The Evolution Will Be Socialized
By Douglas Rushkoff
02.07.11, 12:44pm Comments (7)
From the actions of the Egyptian government to the policies of
Facebook, the monopolies of central banks to the corporatization of
the Internet, we are witnessing the potential of a peer-to-peer
networking become overshadowed by the hierarchies of the status quo.
It’s time for us to gather and see what is still possible on the net,
and what, if anything, can be built to replace it.
I have had a vague misgiving about the direction the net’s been going
for, well, maybe 15 years. But until recently, it was more like the
feeling when another Starbucks opens on the block, a Wal-Mart moves
into town, or a bank forecloses unnecessarily on that cool local
bookstore to make room for another bank.
Lately, however, what’s wrong with the net has become quite
crystalized for me. It started with the corporate-government
banishment of Wikileaks last year, and reached a peak with Egypt
shutting off its networks to stave off revolution. The Obama
administration seeking the ability to do pretty much the same thing in
the US, Facebook’s “sponsored stories,” and the pending loss of net
neutrality don’t help, either.
Here on Shareable, and then again in an OpEd for CNN.com, I suggested
we “fork” the Internet – that we accept the fact that the net is built
on a fundamentally hierarchical architecture, surrender it to the
corporations who run it, and consider building something else for
ourselves. The Internet as built will always be subject to top-down
government control and domination by the biggest corporations. They
administrate the indexes and own the conduit. It has choke points –
technological, legal, and commercial. They can turn it off and shut us
out. A p2p network protected only by laws – that exists but for the
grace of those in charge – is not a p2p network. It is a hierarchical
network allowing itself to be used in a p2p fashion, when convenient
to those currently in charge.
If we have a dream of how social media could restore peer-to-peer
commerce, culture, and government, and if the current Internet is too
tightly controlled to allow for it, why not build the kind of network
and mechanisms to realize it?
I received literally thousands of emails in response. Some people
simply wanted to know if it was really true – could a government
really just “turn off” the net? Yes. It’s true. Others wrote to let me
know there’s no alternative; there’s no such thing as an unstoppable
network. Even if we use ham radio or wifi “mesh” networks to connect
to each other, they can always be jammed by governments. True, but by
that logic the authorities also can prevent us from speaking to one
another by shooting us. At least the tyrant would be in the position
of attacking the people’s network, instead of simply turning off the
network he already controls.
Finally, though, the vast majority of emails came from people who
wanted to get started actually building a new net, developing p2p
currency, or figuring out how to promote deep democracy through social
media. What should they do? Where should they go? And those kinds of
questions can’t be answered in an email, an essay or a column. It’s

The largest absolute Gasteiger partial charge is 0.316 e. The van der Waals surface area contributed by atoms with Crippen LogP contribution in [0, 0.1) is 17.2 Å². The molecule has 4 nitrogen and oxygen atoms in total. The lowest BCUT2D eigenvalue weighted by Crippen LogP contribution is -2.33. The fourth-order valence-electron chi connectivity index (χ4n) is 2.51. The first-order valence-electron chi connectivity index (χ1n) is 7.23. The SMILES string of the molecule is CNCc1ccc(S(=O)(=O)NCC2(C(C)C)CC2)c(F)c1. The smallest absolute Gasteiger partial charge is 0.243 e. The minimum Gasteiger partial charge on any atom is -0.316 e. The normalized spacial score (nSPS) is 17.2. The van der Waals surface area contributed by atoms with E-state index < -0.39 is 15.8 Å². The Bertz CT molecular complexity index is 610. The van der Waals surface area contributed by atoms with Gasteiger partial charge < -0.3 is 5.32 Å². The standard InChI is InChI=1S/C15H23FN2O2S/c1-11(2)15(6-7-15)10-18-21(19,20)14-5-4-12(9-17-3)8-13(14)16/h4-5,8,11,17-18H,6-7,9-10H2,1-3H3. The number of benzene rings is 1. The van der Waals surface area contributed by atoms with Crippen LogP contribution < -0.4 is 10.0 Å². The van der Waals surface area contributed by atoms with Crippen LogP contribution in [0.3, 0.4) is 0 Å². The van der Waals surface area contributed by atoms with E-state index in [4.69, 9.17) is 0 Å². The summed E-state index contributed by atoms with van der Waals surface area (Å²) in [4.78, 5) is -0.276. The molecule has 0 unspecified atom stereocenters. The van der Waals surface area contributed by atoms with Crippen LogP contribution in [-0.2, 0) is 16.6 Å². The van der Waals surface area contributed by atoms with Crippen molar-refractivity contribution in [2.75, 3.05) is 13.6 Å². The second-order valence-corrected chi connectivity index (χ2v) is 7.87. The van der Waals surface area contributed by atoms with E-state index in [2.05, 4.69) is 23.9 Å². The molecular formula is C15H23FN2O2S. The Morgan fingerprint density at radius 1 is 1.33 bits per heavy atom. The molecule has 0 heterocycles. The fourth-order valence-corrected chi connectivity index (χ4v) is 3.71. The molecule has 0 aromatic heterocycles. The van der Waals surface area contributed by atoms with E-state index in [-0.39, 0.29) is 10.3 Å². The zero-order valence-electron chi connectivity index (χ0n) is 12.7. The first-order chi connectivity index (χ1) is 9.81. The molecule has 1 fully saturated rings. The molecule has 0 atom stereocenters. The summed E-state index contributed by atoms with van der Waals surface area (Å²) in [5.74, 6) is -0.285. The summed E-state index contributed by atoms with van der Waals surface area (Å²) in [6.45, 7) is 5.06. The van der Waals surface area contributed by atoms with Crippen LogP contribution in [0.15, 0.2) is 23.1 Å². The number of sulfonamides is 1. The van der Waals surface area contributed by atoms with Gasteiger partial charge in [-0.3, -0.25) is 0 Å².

not something you click on. These challenges can only be answered over
time by people actively collaborating on solutions.
That’s why – with some encouragement from a few great organizations
including Shareable - I’ve decided to convene a summit called Contact.
Contact will seek to explore and realize the greater promise of social
media to promote new forms of culture, commerce, collective action,
and creativity. I'm inviting technologists, artists, activists,
businesspeople, funders, and other stakeholders in the networked
future, to come together to hatch new ideas, connect with new
collaborators, and forge an ongoing community for innovating social
media and beyond. Some of them, like Michel Bauwens of the P2P
Foundation, Paul Hartzog and Sam Rose at the Forward Foundation, have
been working on these questions for a while. Others come from NGOs and
even corporations looking to support and become part of whatever is
next, rather than spending money resisting it.
From the development of a new non-hierarchical Internet to the
implementation of alternative e-currencies, the prototyping of open
source democracy to experiments in collective cultural expression,
Contact will seek to initiate mechanisms that realize the true promise
of the networking revolution.
The first summit, to be held October 20, 2011 as a MeetupEverywhere
and centered at the historic Angel Orensanz Center in New York City,
will be a participatory festival for ideas and action, consisting
primarily of meetings convened by attendees. Featured participants
will deliver brief "provocations" on stage, sharing the greatest
challenges they are facing in their particular fields. But their
primary contribution to the day will be to join in the meetings
convened by other participants, sharing their experience, insight, and
even connections to help bring these ideas into reality.
If it’s not the only thing of its kind in the world, so much the
better. Let’s connect, conceive, and conspire. Contact isn’t a way of
competing with those efforts, but supporting them.
Topics I’m opening for discussion include:
Can we build an alternative Internet that can't be turned off?
Alternatives to top-down registries and corporate-controlled access
BUSINESS AND ECONOMICS
New net-based currencies and transaction networks
Net-enabled Local Activism and Job Creation
Arts networking initiatives
Decentralized social networking platforms
Proxy voting to expert friends
open source democracy
"Filter Bubbles" and how to prevent them
What Factors Facilitate Collective Intelligence?
The Reclamation of Public Space
But please feel invited to bring your own. I may be initiating this
thing, but I am by no means in charge.